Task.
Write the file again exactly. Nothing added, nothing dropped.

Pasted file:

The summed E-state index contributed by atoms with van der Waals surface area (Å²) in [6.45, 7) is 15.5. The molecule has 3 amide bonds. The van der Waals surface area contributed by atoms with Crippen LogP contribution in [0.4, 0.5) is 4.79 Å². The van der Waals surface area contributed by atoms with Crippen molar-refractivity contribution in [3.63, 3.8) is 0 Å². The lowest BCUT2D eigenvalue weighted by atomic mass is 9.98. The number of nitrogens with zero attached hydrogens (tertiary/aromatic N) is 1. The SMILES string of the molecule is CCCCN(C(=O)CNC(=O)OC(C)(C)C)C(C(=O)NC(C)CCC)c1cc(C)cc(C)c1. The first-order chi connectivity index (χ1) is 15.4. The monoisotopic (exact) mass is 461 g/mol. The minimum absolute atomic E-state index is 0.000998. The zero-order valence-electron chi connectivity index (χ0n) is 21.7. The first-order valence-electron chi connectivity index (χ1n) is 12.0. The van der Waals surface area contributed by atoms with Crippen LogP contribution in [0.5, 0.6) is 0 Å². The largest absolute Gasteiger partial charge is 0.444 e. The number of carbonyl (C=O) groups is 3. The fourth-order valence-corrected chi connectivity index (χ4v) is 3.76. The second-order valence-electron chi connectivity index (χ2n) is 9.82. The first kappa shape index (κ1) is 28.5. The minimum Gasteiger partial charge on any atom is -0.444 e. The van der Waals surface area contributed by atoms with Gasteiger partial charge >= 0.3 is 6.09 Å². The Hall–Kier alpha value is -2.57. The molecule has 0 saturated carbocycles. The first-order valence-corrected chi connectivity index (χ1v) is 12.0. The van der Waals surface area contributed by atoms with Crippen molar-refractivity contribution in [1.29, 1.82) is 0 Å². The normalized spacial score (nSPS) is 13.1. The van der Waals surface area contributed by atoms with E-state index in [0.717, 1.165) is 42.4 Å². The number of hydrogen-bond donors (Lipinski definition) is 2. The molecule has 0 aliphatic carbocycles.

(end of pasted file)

The summed E-state index contributed by atoms with van der Waals surface area (Å²) in [6.45, 7) is 15.5. The molecule has 3 amide bonds. The van der Waals surface area contributed by atoms with Crippen LogP contribution in [0.4, 0.5) is 4.79 Å². The van der Waals surface area contributed by atoms with Crippen molar-refractivity contribution in [3.63, 3.8) is 0 Å². The lowest BCUT2D eigenvalue weighted by atomic mass is 9.98. The number of nitrogens with zero attached hydrogens (tertiary/aromatic N) is 1. The SMILES string of the molecule is CCCCN(C(=O)CNC(=O)OC(C)(C)C)C(C(=O)NC(C)CCC)c1cc(C)cc(C)c1. The first-order chi connectivity index (χ1) is 15.4. The monoisotopic (exact) mass is 461 g/mol. The minimum absolute atomic E-state index is 0.000998. The zero-order valence-electron chi connectivity index (χ0n) is 21.7. The first-order valence-electron chi connectivity index (χ1n) is 12.0. The van der Waals surface area contributed by atoms with Crippen LogP contribution in [0.5, 0.6) is 0 Å². The largest absolute Gasteiger partial charge is 0.444 e. The number of carbonyl (C=O) groups is 3. The fourth-order valence-corrected chi connectivity index (χ4v) is 3.76. The second-order valence-electron chi connectivity index (χ2n) is 9.82. The first kappa shape index (κ1) is 28.5. The minimum Gasteiger partial charge on any atom is -0.444 e. The van der Waals surface area contributed by atoms with Gasteiger partial charge >= 0.3 is 6.09 Å². The Hall–Kier alpha value is -2.57. The molecule has 0 saturated carbocycles. The first-order valence-corrected chi connectivity index (χ1v) is 12.0. The van der Waals surface area contributed by atoms with Crippen molar-refractivity contribution in [1.29, 1.82) is 0 Å². The normalized spacial score (nSPS) is 13.1. The van der Waals surface area contributed by atoms with E-state index in [0.717, 1.165) is 42.4 Å². The number of hydrogen-bond donors (Lipinski definition) is 2. The molecule has 0 aliphatic carbocycles.